Hiring is challenging in today's baking business. Bakers are also transient types, always wanting to move to a separate kitchen to learn new things. A company will spend monetary resources and time in training with no guarantee that the staff will stay. The new generation of bakers has other opportunities as far as ingredients and goals. There is much more enthusiasm in using pre-mixes than to follow the artisanal methods. And while the practice decreases labor cost, it also decreases talent and professionalism. Most bakers cannot use conversion charts correctly and have difficulties in measuring by weight. The cost of ingredients has increased considerably, reducing a marginal profit already slimming down.
It is no surprise that after so many years, even an iconic bakery such as Scialo can turn its oven off, especially when a new generation may not be interested in the business. With the passing of Lois (one of the owners), recently, the building and the company have sold to investors. A beloved educator and entrepreneur, Lois was able with her sister Carol to maintain the impeccable image and quality untarnished, just like Luigi wanted. The sister went a step further and positioned Scialo Bakery on the national platforms. Recognized numerous times on the Food Network, and Travel + Leisure the bakery has been awarded numerous accolades. In 2012 the National Organization of Italian American Women recognized Lois for her contributions to the preservation of Italian Culture.
Carol Scialo (Gaeta)
The culinary rainbow on Federal Hill changes colors. For a neighborhood that made its fame on food, this is a time of reflection. There are no full-operating bakeries on Federal hill as of now. You will find sweets, confections, cakes, and dessert, but none of them surpass the mastery touch of Luigi, Lois, and Carol Scialo.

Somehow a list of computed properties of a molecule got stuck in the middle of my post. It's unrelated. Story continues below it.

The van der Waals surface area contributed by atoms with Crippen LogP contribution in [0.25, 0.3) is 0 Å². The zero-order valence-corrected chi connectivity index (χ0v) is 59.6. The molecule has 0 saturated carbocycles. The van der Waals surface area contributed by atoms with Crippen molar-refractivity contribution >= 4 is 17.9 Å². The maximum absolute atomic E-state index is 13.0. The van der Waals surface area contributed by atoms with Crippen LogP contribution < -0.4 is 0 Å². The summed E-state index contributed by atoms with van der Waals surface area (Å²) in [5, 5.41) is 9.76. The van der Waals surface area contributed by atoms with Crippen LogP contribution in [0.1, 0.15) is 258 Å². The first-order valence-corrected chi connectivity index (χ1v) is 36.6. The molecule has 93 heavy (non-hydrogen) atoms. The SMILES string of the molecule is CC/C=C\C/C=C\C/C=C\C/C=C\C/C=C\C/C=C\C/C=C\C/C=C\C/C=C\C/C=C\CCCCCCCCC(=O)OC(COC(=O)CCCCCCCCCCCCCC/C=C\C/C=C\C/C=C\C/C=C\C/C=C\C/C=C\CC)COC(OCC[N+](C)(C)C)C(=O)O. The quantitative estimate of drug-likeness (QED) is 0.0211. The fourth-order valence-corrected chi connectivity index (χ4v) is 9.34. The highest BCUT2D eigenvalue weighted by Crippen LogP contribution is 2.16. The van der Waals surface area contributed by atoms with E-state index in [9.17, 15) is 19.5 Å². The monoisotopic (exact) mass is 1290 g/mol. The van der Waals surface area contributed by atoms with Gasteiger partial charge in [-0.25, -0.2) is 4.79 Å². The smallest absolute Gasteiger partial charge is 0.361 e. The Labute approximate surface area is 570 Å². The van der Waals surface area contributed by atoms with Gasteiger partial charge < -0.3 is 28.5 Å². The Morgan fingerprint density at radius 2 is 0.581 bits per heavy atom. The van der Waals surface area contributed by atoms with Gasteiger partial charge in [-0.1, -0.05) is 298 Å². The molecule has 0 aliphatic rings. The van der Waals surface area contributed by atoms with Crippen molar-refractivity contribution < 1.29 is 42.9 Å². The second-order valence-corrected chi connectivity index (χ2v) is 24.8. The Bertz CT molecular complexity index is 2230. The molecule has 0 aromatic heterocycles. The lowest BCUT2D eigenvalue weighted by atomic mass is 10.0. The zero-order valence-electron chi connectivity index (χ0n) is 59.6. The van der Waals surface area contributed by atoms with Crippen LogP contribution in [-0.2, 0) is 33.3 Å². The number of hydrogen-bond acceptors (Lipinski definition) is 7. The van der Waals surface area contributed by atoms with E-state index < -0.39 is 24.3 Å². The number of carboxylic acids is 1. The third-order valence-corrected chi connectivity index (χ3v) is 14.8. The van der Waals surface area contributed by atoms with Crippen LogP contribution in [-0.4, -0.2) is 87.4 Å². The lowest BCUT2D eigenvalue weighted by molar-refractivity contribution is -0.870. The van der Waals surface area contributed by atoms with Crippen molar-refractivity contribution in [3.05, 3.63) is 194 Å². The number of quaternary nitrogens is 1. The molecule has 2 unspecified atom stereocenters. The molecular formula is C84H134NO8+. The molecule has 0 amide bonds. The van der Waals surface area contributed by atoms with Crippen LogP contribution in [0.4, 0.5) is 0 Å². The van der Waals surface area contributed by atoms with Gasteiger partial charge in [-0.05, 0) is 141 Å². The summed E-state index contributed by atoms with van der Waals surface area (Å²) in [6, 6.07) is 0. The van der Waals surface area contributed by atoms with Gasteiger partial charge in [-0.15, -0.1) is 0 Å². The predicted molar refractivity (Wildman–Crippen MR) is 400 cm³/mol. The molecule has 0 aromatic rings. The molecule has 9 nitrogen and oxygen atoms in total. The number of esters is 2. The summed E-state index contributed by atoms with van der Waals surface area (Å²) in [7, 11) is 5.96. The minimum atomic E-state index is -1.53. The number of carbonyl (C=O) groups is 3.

Thanks for reading. Eat safe and wear a mask! Ciao Chef W
Tune-in to our latest Flavors + Knowledge Podcast
Subscribe to News you can eat 24 Video-Cast on YouTube
For recipes, visit the chef blog.
Note: The views and opinions expressed in News you can eat 24 newsletters are those of the authors and do not necessarily reflect the official policy or position of News you can eat 24. Any content provided by our bloggers or authors is of their opinion and not intended to malign any religion, ethnic group, club, organization, company, individual, or anyone or anything. Any general advice posted on our blog, website, or app is for informational purposes only and not intended to replace or substitute for any medical or other advice.
Photos via Huffington Post and Chef Walters Private Federal Hill Collection
My mom was related to the Scialo family and worked as a young teenager at the bakery in the 1940’s. She had many wonderful stories she shared about the bakery ,the community, and of course the pastries! Sad to see such an Icon close!
So sad the good old days of Federal Hill are becoming silent.